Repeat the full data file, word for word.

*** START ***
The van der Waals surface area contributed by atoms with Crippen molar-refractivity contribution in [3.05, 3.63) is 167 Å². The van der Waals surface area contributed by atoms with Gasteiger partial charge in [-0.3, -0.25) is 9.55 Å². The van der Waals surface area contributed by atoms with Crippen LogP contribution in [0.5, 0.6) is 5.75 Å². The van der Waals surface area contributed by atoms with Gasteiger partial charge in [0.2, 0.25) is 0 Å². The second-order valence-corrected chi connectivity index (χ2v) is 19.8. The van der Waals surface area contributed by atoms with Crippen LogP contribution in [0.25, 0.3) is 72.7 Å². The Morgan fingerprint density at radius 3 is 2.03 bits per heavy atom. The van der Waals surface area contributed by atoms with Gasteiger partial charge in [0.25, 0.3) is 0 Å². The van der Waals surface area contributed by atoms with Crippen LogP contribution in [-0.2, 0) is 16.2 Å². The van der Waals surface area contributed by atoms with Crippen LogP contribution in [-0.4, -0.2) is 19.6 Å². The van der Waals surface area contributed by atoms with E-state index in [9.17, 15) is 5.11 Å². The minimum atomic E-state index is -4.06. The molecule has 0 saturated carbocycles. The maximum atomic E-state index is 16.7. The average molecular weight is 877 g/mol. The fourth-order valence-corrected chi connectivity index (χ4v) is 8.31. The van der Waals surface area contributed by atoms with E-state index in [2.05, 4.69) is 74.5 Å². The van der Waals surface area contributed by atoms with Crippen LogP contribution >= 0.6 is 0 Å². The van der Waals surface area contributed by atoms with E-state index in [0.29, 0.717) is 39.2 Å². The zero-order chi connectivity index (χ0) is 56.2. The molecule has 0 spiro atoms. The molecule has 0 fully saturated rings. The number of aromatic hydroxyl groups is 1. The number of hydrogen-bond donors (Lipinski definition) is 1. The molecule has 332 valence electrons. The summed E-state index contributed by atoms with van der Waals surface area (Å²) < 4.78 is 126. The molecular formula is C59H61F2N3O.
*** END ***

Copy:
The van der Waals surface area contributed by atoms with Crippen molar-refractivity contribution in [3.05, 3.63) is 167 Å². The van der Waals surface area contributed by atoms with Gasteiger partial charge in [-0.3, -0.25) is 9.55 Å². The van der Waals surface area contributed by atoms with Crippen LogP contribution in [0.5, 0.6) is 5.75 Å². The van der Waals surface area contributed by atoms with Gasteiger partial charge in [0.2, 0.25) is 0 Å². The second-order valence-corrected chi connectivity index (χ2v) is 19.8. The van der Waals surface area contributed by atoms with Crippen LogP contribution in [0.25, 0.3) is 72.7 Å². The Morgan fingerprint density at radius 3 is 2.03 bits per heavy atom. The van der Waals surface area contributed by atoms with Gasteiger partial charge in [0.25, 0.3) is 0 Å². The van der Waals surface area contributed by atoms with Crippen LogP contribution in [-0.2, 0) is 16.2 Å². The van der Waals surface area contributed by atoms with Crippen LogP contribution in [-0.4, -0.2) is 19.6 Å². The van der Waals surface area contributed by atoms with E-state index in [9.17, 15) is 5.11 Å². The minimum atomic E-state index is -4.06. The molecule has 0 saturated carbocycles. The maximum atomic E-state index is 16.7. The average molecular weight is 877 g/mol. The fourth-order valence-corrected chi connectivity index (χ4v) is 8.31. The van der Waals surface area contributed by atoms with E-state index in [2.05, 4.69) is 74.5 Å². The van der Waals surface area contributed by atoms with Crippen LogP contribution >= 0.6 is 0 Å². The van der Waals surface area contributed by atoms with E-state index in [0.29, 0.717) is 39.2 Å². The zero-order chi connectivity index (χ0) is 56.2. The molecule has 0 spiro atoms. The molecule has 0 fully saturated rings. The number of aromatic hydroxyl groups is 1. The number of hydrogen-bond donors (Lipinski definition) is 1. The molecule has 332 valence electrons. The summed E-state index contributed by atoms with van der Waals surface area (Å²) < 4.78 is 126. The molecular formula is C59H61F2N3O.